This could be a reference to the dominance of The Beatles on the rock and roll scene. For instance, the Beach Boys released "Pet Sounds" in 1966 ? an album that featured some of the same sort of studio and electronic experimentation as "Sgt Pepper" (1967). The album sold poorly because of The Beatles.
The other Beatles reference here refers to the Monkees. The Monkees were merely actors (or players), they were not a true band but a fabrication attempting to replicate The Beatles. The players tried to take the place of the Fab Four but the band wouldn?t step down.
Or finally, this might be a comment that follows up on the earlier reference to the draft: the government/military industrial-complex establishment refused to accede to the demands of the peace movement.
"Do you recall what was revealed,
The day the music died?"
[BTW think this proves I can cut and paste with the best of them! lol]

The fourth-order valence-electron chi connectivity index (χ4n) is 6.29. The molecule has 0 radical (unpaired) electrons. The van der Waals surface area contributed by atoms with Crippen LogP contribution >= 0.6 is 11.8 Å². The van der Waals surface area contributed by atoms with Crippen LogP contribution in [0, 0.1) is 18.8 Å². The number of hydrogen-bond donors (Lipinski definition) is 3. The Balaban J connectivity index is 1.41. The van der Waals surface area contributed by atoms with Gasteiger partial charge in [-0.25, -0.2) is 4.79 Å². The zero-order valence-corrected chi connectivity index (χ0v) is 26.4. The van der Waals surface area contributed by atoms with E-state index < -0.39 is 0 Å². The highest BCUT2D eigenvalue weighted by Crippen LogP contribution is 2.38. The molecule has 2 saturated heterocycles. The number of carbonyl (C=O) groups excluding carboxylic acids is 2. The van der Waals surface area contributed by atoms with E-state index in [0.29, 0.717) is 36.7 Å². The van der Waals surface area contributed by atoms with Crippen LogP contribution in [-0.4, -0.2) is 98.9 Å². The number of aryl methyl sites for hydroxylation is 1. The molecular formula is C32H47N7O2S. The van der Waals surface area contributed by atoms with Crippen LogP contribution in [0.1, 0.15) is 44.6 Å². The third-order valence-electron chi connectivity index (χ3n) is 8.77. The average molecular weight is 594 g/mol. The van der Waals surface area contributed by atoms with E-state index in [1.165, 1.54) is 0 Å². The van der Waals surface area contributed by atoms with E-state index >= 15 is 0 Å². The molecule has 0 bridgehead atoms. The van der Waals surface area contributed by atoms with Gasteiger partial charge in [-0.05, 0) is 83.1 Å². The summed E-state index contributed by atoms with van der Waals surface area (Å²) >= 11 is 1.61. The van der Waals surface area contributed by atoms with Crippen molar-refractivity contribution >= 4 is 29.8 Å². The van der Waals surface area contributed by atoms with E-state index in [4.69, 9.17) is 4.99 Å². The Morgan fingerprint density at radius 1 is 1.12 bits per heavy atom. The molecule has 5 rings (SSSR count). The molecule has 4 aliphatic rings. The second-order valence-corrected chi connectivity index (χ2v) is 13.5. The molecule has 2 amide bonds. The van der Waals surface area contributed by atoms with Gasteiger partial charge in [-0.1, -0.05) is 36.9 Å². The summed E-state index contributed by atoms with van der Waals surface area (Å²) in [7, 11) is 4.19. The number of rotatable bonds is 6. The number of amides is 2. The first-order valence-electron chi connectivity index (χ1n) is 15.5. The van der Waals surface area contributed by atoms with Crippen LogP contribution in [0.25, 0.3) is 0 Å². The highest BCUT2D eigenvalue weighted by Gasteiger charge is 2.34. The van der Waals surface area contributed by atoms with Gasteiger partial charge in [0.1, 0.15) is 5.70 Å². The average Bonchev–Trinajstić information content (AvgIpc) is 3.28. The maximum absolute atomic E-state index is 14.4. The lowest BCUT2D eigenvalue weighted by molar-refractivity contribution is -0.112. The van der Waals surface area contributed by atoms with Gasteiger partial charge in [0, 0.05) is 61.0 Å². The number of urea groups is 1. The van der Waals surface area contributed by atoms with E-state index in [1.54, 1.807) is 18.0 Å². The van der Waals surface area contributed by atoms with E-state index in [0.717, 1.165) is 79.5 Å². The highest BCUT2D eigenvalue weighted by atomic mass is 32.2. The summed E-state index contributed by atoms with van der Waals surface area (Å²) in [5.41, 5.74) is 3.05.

29 Posted 05/10/2008 at 21:43:41
30 Posted 06/10/2008 at 00:38:19
31 Posted 06/10/2008 at 05:35:10
Any ideas on the Kill Bill one???
32 Posted 06/10/2008 at 10:02:32
Third verse, second line says "embarrassed by the crowd" subliminally means "Neville, you're shit!"
33 Posted 06/10/2008 at 13:07:29
34 Posted 06/10/2008 at 17:29:55
35 Posted 06/10/2008 at 17:37:24
Don Maclean was on Crackerjack and has far more cultural significance in the U.K. to the American Pie, Don McLean and his whingeing maudlin songwriting. I don’t remember either of the Dons in a stuffed bird suit but I do recall Bernie Clifton with his ostrich suit routine :0)
36 Posted 06/10/2008 at 20:20:52